Below are some notes on the 2022 NBA Draft which will be held on June 23 in Brooklyn, NY.
LOOKING OUT FOR NO. 1
• The Orlando Magic is set to make the first pick in the NBA Draft for the fourth time in franchise history. In 1992, the Magic used the top pick to select Shaquille O’Neal. In 1993, Orlando selected Chris Webber with the No. 1 pick and traded his rights to the Golden State Warriors for the rights to the No. 3 overall pick, Penny Hardaway. In 2004, the Magic made Dwight Howard the first pick.
• In the Lottery era (since 1985), the Cleveland Cavaliers have made the No. 1 pick in the NBA Draft the most (five times). With the top pick, Cleveland selected Brad Daugherty (1986), LeBron James (2003), Kyrie Irving (2011), Anthony Bennett (2013) and Andrew Wiggins (2014).
• This year’s first overall pick will potentially join an Orlando roster that includes 2021-22 NBA All-Rookie First Team selection Franz Wagner, 2021 fifth overall pick Jalen Suggs and 2020 first-round pick Cole Anthony, who led the Magic in scoring and assists in 2021-22 in his second NBA season.
• A college freshman has been the No. 1 overall pick in the NBA Draft in each of the last 12 years. The last non-freshman to be selected with the first pick was Oklahoma sophomore Blake Griffin in 2009.
• In the common era of the NBA Draft (since 1966), Duke and Kentucky have had the most first overall picks with three each. The Blue Devils’ No. 1 selections are Elton Brand (1999), Kyrie Irving (2011) and Zion Williamson (2019). The Wildcats’ No. 1 selections are John Wall (2010), Anthony Davis (2012) and Karl-Anthony Towns (2015).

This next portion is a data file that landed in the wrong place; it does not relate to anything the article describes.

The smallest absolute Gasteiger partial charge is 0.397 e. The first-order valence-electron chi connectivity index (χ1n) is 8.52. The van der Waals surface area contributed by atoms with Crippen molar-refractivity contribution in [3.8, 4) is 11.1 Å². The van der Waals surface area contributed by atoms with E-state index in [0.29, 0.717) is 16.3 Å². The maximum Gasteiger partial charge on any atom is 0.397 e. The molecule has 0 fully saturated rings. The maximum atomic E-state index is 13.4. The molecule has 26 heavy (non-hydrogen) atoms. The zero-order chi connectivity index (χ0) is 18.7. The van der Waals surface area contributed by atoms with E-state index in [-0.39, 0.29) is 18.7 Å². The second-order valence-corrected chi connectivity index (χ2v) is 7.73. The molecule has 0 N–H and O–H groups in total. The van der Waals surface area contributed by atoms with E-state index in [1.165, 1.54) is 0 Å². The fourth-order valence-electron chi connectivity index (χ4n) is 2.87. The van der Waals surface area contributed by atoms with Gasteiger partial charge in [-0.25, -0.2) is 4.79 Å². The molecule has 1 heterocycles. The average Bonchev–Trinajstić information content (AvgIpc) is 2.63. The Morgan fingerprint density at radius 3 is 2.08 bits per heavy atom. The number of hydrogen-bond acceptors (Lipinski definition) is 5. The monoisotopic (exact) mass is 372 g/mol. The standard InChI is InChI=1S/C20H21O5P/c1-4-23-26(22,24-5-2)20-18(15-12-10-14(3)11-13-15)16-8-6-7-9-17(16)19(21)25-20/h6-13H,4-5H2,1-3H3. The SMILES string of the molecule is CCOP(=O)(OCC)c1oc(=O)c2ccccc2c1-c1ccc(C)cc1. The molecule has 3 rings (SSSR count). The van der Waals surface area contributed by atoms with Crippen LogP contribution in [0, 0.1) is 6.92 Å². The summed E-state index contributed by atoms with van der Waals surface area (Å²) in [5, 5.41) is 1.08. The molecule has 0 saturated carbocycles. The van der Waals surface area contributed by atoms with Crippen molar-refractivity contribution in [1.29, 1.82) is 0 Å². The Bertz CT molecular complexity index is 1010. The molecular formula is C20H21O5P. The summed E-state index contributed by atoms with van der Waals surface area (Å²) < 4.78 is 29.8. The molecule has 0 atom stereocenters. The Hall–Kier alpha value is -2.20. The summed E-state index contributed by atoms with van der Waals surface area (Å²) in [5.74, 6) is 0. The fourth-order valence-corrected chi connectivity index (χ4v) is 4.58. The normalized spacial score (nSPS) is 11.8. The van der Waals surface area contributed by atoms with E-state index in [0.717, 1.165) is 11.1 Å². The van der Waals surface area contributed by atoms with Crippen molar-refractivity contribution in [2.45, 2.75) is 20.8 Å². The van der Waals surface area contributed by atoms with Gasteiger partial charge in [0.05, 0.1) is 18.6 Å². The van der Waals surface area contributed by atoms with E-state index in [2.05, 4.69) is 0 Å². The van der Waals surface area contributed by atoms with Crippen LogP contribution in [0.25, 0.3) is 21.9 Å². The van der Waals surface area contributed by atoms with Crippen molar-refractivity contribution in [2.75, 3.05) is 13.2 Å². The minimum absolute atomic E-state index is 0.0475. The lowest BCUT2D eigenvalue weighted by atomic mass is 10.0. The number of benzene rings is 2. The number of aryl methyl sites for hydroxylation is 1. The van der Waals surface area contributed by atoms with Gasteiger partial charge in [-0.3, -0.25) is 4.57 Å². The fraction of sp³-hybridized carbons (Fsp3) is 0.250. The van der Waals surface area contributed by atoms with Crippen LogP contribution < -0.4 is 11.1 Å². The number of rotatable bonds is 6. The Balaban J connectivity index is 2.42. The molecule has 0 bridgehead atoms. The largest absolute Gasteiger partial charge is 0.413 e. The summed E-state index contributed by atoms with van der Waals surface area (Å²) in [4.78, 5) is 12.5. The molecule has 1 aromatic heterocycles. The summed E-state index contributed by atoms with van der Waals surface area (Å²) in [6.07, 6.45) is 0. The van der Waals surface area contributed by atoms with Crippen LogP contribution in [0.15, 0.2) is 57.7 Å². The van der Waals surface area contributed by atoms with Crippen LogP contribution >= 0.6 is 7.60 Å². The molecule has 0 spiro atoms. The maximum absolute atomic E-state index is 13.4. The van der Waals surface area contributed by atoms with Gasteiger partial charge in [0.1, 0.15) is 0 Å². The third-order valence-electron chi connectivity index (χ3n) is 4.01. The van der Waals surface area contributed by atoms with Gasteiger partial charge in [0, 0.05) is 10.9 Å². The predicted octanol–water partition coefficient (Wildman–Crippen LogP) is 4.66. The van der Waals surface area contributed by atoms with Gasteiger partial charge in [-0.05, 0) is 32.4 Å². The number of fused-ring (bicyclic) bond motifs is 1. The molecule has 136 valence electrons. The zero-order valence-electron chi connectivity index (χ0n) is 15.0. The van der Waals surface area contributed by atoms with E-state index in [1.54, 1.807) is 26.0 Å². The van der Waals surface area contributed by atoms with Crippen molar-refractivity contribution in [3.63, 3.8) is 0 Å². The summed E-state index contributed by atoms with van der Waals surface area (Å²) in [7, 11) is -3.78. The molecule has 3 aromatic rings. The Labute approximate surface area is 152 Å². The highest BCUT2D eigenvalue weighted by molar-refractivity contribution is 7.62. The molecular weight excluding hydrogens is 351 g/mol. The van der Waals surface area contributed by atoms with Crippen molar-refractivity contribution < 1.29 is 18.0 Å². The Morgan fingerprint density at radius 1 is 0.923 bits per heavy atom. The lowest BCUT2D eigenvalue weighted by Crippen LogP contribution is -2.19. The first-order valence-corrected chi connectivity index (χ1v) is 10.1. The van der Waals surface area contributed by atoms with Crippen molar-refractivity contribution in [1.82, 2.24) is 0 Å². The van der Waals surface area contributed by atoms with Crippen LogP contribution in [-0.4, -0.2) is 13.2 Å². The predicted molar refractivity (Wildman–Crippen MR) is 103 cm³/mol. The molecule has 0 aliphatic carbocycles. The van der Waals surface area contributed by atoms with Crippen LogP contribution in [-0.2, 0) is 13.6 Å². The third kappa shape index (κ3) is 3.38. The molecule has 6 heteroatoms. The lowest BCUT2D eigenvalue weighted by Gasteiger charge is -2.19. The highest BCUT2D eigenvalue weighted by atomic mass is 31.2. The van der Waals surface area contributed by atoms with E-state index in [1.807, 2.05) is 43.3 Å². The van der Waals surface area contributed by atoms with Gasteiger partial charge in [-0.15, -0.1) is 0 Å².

• Since the NBA Draft Lottery began in 1985, four of the 37 first overall picks have won an NBA championship with the team that drafted them: David Robinson (San Antonio Spurs; first pick in 1987), Tim Duncan (Spurs; first pick in 1997), LeBron James (Cleveland Cavaliers; first pick in 2003) and Kyrie Irving (Cavaliers; first pick in 2011). James’ NBA championship with the Cavaliers came in his second stint with the team. PICKING AND
PICKING AND CHOOSING
• The Oklahoma City Thunder franchise is set to select second overall in the NBA Draft for the third time in the common draft era. With the No. 2 pick, the then Se- attle SuperSonics selected Gary Payton in 1990 and Kevin Durant in 2007. Both players were named to the NBA 75th Anniversary Team.
• The Thunder has two other picks in the first round (Nos. 12 and 30). This marks the second year in a row that Oklahoma City is set to make three picks in the first round. • The Houston Rockets are set to pick third overall in the NBA Draft for the second time in franchise history. In 1983, the Rockets selected Rodney McCray with the third pick. • This is the second year in a row with multiple first-round picks for the Rockets, who also have the 17th pick in 2022. Last year, Houston selected three players in the first round after not making a first-round pick for five consecutive years from 2016-20. • The Sacramento Kings are set to pick fourth overall in the NBA Draft for the first time since 2009, when they selected 2009-10 NBA Rookie of the Year Tyreke Evans.
• The Detroit Pistons are set to make the fifth pick in the NBA Draft for the first time in franchise history.